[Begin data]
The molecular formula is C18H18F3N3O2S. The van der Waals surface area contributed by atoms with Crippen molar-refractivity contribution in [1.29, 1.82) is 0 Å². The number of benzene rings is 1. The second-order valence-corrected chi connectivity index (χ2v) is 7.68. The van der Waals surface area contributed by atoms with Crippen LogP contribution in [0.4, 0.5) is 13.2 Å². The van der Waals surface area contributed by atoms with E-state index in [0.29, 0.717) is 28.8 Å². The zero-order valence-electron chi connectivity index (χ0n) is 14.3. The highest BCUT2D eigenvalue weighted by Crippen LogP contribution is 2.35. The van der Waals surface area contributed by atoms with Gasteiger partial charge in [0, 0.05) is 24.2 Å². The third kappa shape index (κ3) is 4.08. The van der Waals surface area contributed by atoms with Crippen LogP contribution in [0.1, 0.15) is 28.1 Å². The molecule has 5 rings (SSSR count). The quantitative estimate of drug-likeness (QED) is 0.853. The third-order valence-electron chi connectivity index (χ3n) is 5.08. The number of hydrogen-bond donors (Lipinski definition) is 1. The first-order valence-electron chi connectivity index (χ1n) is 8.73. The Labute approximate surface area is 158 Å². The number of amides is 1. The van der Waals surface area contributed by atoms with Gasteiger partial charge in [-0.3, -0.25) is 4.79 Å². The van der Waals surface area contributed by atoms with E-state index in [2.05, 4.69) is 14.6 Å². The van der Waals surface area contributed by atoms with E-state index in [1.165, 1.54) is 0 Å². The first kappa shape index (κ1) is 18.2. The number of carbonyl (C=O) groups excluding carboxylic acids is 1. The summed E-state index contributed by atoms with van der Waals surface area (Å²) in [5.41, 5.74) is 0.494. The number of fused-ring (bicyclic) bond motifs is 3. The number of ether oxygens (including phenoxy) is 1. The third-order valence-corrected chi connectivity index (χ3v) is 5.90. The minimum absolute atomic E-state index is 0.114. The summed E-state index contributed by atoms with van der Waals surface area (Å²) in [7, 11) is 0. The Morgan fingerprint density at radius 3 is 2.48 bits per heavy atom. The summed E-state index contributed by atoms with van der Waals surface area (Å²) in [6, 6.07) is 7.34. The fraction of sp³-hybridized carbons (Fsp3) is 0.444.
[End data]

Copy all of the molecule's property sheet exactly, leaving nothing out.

The molecular formula is C18H18F3N3O2S. The van der Waals surface area contributed by atoms with Crippen molar-refractivity contribution in [1.29, 1.82) is 0 Å². The number of benzene rings is 1. The second-order valence-corrected chi connectivity index (χ2v) is 7.68. The van der Waals surface area contributed by atoms with Crippen LogP contribution in [0.4, 0.5) is 13.2 Å². The van der Waals surface area contributed by atoms with E-state index in [0.29, 0.717) is 28.8 Å². The zero-order valence-electron chi connectivity index (χ0n) is 14.3. The highest BCUT2D eigenvalue weighted by Crippen LogP contribution is 2.35. The van der Waals surface area contributed by atoms with Gasteiger partial charge in [0, 0.05) is 24.2 Å². The third kappa shape index (κ3) is 4.08. The van der Waals surface area contributed by atoms with Crippen LogP contribution in [0.1, 0.15) is 28.1 Å². The molecule has 5 rings (SSSR count). The quantitative estimate of drug-likeness (QED) is 0.853. The third-order valence-electron chi connectivity index (χ3n) is 5.08. The number of hydrogen-bond donors (Lipinski definition) is 1. The first-order valence-electron chi connectivity index (χ1n) is 8.73. The Labute approximate surface area is 158 Å². The number of amides is 1. The van der Waals surface area contributed by atoms with Gasteiger partial charge in [-0.3, -0.25) is 4.79 Å². The van der Waals surface area contributed by atoms with E-state index in [2.05, 4.69) is 14.6 Å². The van der Waals surface area contributed by atoms with E-state index in [1.165, 1.54) is 0 Å². The first kappa shape index (κ1) is 18.2. The number of carbonyl (C=O) groups excluding carboxylic acids is 1. The summed E-state index contributed by atoms with van der Waals surface area (Å²) in [5.41, 5.74) is 0.494. The number of fused-ring (bicyclic) bond motifs is 3. The number of ether oxygens (including phenoxy) is 1. The third-order valence-corrected chi connectivity index (χ3v) is 5.90. The minimum absolute atomic E-state index is 0.114. The summed E-state index contributed by atoms with van der Waals surface area (Å²) in [7, 11) is 0. The Morgan fingerprint density at radius 3 is 2.48 bits per heavy atom. The summed E-state index contributed by atoms with van der Waals surface area (Å²) in [6, 6.07) is 7.34. The fraction of sp³-hybridized carbons (Fsp3) is 0.444.